Tesla to raise up to $2.3bn via new share issue
Carmaker discloses SEC was scrutinising its ‘financing arrangements’
Tesla chief executive Elon Musk will spend $10m in the new offering. Photograph: AFP via Getty
Tesla announced plans to raise up to $2.3 billion (€2.8bn) by issuing fresh shares even as it disclosed the US Securities and Exchange Commission (SEC) was scrutinising its “financing arrangements”.
Shares in Tesla have surged this year and the sometimes cash-strapped carmaker is taking advantage to strengthen its balance sheet.
The announcement of the fundraising on Thursday came after company chief Elon Musk had played down expectations of a capital increase last month, saying it “doesn’t make sense to raise money because we expect to generate cash despite this growth level”.
Tesla had around $11.6 billion of debt at the end of 2019, fuelling expectations the company would use the rise in its shares to raise capital. Shares in Tesla fell on the news but quickly rebounded and were up 4.8 per cent in early afternoon trading in New York.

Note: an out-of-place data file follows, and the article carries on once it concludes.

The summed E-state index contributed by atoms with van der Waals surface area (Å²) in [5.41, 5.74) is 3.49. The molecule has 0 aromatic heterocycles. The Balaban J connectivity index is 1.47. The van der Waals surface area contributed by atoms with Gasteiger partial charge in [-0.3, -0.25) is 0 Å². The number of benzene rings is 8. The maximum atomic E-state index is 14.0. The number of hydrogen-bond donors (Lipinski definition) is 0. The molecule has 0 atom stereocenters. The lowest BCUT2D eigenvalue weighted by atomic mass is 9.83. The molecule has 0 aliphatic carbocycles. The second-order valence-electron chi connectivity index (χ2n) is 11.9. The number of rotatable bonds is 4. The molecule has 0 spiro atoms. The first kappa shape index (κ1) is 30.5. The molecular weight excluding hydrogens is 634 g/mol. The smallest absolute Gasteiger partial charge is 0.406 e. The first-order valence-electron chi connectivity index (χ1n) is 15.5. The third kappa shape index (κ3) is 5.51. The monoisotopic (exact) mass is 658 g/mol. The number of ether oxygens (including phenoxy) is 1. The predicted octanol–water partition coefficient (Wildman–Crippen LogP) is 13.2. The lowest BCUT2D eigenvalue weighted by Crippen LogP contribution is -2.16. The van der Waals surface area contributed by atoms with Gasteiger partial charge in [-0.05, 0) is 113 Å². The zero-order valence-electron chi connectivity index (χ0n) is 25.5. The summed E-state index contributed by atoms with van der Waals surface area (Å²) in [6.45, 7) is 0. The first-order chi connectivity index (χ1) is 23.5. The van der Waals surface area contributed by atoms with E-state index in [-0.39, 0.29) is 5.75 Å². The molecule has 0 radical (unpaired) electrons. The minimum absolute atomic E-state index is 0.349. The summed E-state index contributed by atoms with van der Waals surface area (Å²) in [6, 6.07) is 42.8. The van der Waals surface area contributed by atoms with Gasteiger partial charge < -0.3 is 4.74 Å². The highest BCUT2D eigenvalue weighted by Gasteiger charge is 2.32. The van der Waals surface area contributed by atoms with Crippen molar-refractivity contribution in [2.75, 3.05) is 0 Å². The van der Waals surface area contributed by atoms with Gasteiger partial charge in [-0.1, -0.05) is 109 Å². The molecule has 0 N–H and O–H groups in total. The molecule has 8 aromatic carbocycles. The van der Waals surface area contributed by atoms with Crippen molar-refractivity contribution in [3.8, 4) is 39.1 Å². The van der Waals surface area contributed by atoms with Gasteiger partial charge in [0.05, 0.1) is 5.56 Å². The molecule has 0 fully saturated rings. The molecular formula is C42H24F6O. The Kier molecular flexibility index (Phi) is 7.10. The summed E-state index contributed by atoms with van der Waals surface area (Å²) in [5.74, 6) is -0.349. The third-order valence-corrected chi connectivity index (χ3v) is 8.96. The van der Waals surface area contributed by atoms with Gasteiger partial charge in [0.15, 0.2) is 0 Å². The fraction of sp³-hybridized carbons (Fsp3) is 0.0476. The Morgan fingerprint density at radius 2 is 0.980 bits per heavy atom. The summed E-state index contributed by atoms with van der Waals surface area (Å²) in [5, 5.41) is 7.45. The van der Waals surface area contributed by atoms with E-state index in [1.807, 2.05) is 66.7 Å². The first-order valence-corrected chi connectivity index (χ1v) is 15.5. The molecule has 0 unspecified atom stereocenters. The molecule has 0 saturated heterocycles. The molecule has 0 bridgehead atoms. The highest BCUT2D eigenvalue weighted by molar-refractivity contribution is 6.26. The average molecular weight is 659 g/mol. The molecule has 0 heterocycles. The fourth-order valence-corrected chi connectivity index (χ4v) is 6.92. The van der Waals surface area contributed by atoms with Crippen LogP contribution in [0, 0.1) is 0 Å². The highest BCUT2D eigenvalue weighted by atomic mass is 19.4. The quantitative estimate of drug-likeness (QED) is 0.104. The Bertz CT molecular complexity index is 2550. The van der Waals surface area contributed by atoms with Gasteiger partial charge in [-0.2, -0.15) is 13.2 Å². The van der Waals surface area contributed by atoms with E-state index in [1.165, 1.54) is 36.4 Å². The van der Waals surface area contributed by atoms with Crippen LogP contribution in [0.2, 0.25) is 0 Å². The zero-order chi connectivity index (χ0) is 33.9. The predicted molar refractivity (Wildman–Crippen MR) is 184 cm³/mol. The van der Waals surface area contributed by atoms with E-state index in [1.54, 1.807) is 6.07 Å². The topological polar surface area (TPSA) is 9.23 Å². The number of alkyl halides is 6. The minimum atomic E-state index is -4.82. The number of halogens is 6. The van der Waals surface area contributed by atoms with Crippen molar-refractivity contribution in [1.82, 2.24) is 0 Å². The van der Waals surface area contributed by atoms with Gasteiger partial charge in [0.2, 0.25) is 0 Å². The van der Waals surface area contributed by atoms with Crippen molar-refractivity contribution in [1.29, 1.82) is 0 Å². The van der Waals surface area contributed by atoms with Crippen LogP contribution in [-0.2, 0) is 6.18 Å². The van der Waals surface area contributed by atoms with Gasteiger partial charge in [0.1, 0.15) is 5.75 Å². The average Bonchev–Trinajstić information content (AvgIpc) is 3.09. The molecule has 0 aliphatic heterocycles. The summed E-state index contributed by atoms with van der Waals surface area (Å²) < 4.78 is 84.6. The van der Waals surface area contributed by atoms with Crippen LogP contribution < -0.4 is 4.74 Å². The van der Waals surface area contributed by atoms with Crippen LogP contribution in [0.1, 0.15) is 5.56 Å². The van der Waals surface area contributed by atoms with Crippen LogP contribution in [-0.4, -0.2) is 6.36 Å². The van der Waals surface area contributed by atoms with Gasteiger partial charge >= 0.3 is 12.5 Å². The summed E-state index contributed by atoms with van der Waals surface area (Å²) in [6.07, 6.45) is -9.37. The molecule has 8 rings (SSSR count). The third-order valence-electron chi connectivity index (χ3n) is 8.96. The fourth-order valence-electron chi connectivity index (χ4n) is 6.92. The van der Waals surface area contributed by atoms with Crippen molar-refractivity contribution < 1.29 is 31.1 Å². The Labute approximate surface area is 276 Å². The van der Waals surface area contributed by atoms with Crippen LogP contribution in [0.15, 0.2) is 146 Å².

The boost to Tesla’s finances came as the carmaker disclosed in its annual filing that the US securities regulator had in December issued a subpoena for information on its financing arrangements. The SEC and Tesla declined to provide more information on the subpoena.
Tesla also disclosed that the US Department of Justice had issued a voluntary request for information about its projections for production rates of its mass market Model 3 vehicle, and about Mr Musk’s claim in 2018 that he had “funding secured” to take the carmaker private. Tesla in 2018 had disclosed the departments’s interest in Mr Musk’s tweet and its Model 3 projections.
The group has large spending commitments, promising to finish a new factory in Berlin by the end of 2021, and having just opened its new facility in Shanghai to service the world’s largest electric car market.
However, like many carmakers, Tesla’s new Chinese factory has closed and sales in the market have ground to a standstill following the outbreak of coronavirus. – Copyright The Financial Times Limited 2020